Rorke’s Drift Part 28 – Zulu update 

Back in part 17, which seems like a long time ago but was only two weeks, I reported that, with some help from friends, I’d painted a total of 54 Zulus which left me with 216 to go. As well as painting the defenders lately I haven’t forgotten the brave Zulus and managed to polish off another 20. This now means I have just under 200 to go which, despite still being a lot, doesn’t feel quite as daunting. 

I also mailed off 10 to fellow Blogger Colonel Mustard. You can find his blog here.

He kindly offered to give me a hand and I’ve got to say I’m really excited to have him involved and also to see what he does with them. Good luck and have fun mate.

Instead of doing a group shot I thought I’d share a couple of insitu shots just for fun. 

When I’ve finished this project I plan on doing a lot of photography for it. 

As much as I’d like to share first hand accounts from the Zulus perspective I’m really struggling to find anything online. If anyone can suggest a website or books please let me know. 

We mustn’t forget that this was the Zulus land and that the Europeans were the invaders but maybe the epic tale of Rorke’s Drift has overshadowed the Zulu struggle. “To the victors go the spoils” and “history is written by the victors”. However the British didn’t actually win at Rorke’s Drift, they just held on, but the British did go on to win the war and so, I guess, that could be the reason why I’m finding it hard to find any documentation from the Zulus point of view. 

I also learnt something today. “Impi”, which I understood to mean Regiment, actually means War. Ibutho is the real word for regiment so I’ll be using that one from now on.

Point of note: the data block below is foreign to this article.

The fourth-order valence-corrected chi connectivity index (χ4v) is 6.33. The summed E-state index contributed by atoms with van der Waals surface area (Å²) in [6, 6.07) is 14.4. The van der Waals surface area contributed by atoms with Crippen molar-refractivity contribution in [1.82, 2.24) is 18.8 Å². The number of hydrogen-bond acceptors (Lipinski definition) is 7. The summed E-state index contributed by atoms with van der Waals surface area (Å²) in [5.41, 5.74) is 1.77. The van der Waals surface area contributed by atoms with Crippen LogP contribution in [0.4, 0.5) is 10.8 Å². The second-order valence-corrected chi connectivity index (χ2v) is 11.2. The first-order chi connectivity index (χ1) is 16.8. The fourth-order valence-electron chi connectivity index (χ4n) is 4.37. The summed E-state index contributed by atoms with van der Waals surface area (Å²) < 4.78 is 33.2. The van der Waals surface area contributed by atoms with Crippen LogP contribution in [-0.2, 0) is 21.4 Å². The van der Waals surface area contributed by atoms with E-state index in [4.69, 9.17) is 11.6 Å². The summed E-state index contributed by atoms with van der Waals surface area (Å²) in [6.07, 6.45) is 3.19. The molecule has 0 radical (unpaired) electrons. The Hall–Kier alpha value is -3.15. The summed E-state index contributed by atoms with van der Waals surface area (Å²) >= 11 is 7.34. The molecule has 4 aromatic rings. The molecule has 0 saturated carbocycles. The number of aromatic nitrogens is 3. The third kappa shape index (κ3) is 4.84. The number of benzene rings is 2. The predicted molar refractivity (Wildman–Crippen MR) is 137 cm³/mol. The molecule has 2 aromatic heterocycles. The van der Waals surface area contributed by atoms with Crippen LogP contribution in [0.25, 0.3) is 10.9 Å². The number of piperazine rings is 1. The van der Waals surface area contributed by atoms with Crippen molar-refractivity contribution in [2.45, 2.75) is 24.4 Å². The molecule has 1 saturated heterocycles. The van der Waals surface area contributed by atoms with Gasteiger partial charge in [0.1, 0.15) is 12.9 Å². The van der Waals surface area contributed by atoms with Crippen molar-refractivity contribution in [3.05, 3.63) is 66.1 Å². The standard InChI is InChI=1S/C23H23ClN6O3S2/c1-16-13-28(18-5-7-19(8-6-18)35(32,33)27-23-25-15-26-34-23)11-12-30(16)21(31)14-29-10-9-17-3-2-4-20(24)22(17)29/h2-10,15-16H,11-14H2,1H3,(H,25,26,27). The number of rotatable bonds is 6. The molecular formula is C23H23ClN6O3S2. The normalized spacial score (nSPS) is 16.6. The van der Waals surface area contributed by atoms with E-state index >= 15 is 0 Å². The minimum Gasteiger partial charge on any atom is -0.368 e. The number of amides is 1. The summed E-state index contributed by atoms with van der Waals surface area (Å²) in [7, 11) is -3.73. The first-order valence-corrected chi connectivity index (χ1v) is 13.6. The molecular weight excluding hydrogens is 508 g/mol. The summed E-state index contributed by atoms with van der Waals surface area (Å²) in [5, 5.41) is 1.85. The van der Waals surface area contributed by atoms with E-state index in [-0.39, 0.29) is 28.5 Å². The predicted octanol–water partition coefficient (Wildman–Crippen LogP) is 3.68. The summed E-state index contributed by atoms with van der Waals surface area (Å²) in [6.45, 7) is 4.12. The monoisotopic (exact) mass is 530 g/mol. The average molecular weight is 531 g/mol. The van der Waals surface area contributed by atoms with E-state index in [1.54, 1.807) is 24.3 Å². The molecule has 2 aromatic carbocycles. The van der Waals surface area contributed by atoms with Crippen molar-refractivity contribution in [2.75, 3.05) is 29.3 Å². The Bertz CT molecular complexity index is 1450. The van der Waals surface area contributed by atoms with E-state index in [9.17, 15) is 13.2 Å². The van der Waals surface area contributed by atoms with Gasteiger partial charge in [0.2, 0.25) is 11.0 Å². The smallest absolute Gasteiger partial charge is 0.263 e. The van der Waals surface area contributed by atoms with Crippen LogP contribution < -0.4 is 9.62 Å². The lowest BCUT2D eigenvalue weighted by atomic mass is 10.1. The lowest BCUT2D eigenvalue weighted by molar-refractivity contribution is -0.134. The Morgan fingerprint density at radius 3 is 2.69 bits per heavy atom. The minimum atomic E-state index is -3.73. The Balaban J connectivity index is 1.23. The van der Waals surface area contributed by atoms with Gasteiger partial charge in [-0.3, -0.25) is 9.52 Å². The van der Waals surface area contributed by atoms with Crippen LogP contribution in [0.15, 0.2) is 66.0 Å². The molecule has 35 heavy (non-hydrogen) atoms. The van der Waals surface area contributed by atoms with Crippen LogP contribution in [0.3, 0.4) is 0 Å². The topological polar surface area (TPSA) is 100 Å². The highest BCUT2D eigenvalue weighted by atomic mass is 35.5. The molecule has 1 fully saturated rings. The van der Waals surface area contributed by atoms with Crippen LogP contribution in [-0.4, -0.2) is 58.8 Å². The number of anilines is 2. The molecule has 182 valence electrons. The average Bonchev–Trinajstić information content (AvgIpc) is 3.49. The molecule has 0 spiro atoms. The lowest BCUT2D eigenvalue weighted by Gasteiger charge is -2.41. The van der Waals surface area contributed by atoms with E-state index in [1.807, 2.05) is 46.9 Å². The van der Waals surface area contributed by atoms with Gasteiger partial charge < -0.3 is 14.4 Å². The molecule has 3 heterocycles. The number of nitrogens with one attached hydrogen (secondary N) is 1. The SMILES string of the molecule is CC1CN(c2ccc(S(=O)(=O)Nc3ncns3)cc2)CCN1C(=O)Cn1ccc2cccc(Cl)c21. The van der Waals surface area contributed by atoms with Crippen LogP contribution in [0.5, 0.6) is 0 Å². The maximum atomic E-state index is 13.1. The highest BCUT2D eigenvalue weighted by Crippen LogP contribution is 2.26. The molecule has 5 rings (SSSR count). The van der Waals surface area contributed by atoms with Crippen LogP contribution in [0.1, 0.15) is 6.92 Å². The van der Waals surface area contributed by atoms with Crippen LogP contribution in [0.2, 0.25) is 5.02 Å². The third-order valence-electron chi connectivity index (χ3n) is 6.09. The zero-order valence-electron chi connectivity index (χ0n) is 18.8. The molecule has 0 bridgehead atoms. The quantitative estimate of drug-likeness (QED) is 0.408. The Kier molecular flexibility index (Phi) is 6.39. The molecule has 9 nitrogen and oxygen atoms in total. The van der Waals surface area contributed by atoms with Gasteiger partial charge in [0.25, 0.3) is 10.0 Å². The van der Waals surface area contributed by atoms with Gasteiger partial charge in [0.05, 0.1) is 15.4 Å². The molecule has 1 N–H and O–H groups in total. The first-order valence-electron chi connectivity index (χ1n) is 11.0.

26 thoughts on “Rorke’s Drift Part 28 – Zulu update ”

  1. Great additions Luke, can imagine finding details from the Zulu’s very difficult, as their history was passed down in tales that were spoken not written, plus as you say. history is written by the victors.

    Liked by 3 people

  2. Keep soldiering on mate, you’re getting there! Nice atmospheric photos as well but I reckon your best bet is for generic Zulu tribal stuff rather than Individual accounts. I did find this though …

    Cetshwayo kaMpande (/kɛtʃˈwaɪ.oʊ/; Zulu pronunciation: [ǀétʃwajo kámpande]; c. 1826 – 8 February 1884) was the king[a] of the Zulu Kingdom from 1873 to 1879 and its leader during the Anglo-Zulu War of 1879. His name has been transliterated as Cetawayo, Cetewayo, Cetywajo and Ketchwayo. Cetshwayo consistently opposed the war and sought fruitlessly to make peace with the British, and was defeated and exiled following the Zulu defeat in the war. He was later allowed to return to Zululand, where he died in 1884.

    Liked by 3 people

    1. Cheers Dave. Yeah I’ve done a little on Cetshwayo and his son but I was really looking for first hand accounts from the warriors. I guess, like Dave Stone said, it’d be more story telling than pen to paper. Thanks though Davey.

      Liked by 2 people

  3. Very nice close-ups on the Zulus! They really bring the conflict to life. 200 to go is a nice milestone to hit as well. It is a shame that there aren’t more accounts from the Zulu’s perspective as well. I’m sure it would be interesting to see what they thought about this conflict both before and after it.

    Liked by 2 people

  4. Nice dramatic photos, my man! Especially with the moody lighting. Think you missed your calling as a cameraman in Hollywood! It’s interesting how you’re able to get help from others on the project. Too bad we didn’t all live closer, would be kinda fun to contribute on large projects and see what everyone does.

    Liked by 3 people

      1. Yea, postage to USA would probably be abysmal unfortunately. Plus the downside is that if I’m helping someone else paint theirs, my mountain of plastic will continue to fill the house, haha!

        Liked by 1 person

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